Once you have logged in using the email and password you set up earlier, select "Add New Server":
Enter a name for your database:
Then move to the Connection tab and enter "localhost" for the host name/address, change the username to "ubuntu" and specify the password you set for the ubuntu PostgreSQL user earlier:
PgAdmin4 should then successfully connect to your database:
You are now ready to start adding and querying your data! You might want to read through some tutorials to help you get started. Here are two we recommend:
Step 4. Connecting to your PostgreSQL Database From Another Machine (Optional)
In the steps above we showed you how to connect to your PostgreSQL database from pgAdmin that was also installed on the same machine. But you can also connect to your database from pgAdmin installed on another machine (or even your own personal computer / laptop).
Once you have installed pgAdmin on the desired machine and logged in, click "Add New Server" and fill in the required details in the "General" and "Connection" tab as in Step 3. Then navigate to the "SSH Tunnel" tab, click the slider to "Use SSH Tunnelling", and fill in the following details:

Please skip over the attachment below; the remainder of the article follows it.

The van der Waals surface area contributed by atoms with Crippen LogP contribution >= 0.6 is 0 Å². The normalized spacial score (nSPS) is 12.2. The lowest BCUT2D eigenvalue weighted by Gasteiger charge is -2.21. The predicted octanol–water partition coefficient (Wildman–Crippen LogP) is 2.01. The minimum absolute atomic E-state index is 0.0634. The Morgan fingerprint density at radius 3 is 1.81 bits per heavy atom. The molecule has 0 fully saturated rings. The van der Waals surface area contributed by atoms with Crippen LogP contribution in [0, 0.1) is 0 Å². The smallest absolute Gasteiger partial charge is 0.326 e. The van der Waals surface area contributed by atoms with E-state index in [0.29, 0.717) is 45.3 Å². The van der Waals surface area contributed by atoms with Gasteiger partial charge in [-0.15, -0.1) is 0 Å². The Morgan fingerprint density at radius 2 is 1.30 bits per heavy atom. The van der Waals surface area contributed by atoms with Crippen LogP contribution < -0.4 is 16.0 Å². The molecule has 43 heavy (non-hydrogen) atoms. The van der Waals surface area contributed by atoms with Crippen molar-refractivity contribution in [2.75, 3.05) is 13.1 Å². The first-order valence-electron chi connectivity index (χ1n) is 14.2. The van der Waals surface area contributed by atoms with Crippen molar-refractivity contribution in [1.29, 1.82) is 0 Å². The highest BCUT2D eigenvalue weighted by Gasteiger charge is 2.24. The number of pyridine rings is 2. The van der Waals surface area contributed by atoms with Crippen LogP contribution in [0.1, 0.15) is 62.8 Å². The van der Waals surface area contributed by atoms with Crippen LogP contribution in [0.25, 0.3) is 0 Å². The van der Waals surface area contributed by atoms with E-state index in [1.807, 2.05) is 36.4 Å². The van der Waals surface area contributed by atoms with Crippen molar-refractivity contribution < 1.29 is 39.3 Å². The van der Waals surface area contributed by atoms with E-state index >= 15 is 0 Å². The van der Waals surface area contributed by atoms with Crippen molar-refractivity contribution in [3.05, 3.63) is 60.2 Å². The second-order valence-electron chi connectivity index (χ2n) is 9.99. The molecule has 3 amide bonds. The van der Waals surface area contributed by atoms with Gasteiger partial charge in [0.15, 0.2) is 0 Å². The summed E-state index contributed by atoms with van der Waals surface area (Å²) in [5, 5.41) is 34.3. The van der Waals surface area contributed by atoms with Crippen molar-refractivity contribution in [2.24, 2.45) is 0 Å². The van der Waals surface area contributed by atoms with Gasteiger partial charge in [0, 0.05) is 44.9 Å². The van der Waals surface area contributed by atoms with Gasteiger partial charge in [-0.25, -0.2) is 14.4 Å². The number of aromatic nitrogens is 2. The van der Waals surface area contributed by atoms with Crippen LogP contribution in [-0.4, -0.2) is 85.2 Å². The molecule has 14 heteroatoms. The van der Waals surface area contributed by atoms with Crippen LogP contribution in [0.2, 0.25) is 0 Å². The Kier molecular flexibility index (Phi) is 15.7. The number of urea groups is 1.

Tunnel Host: The address of your RONIN machine where you installed PostgreSQL - you can find this from the machine summary screen in RONIN. In this example the host name/address would be postgresql.ronin.cloud:
Username: Ubuntu (for Ubuntu OS)
Authentication: Identity file
Identity File: You will need to make sure the key file that you use to connect to your PostgreSQL machine is available on the machine where pgAdmin is installed so that you can then select the key in this step.
Click Save and if all the details are correct, pgAdmin4 should then successfully connect to your database!
Some Final Points
RONIN provides a simple way for you to configure, manage and connect to your own database servers. It ensures that the database cannot be accessed without that SSH key (which you can delete at a moment's notice), so it is well secured. You can leverage RONIN features such as Smart Schedule to turn your database server off when you aren't using it, and Backups to back it up when you need to. No matter what method you choose, you will always need to make sure your database has enough memory and CPU power to handle incoming requests, and in RONIN you can monitor that with Netdata.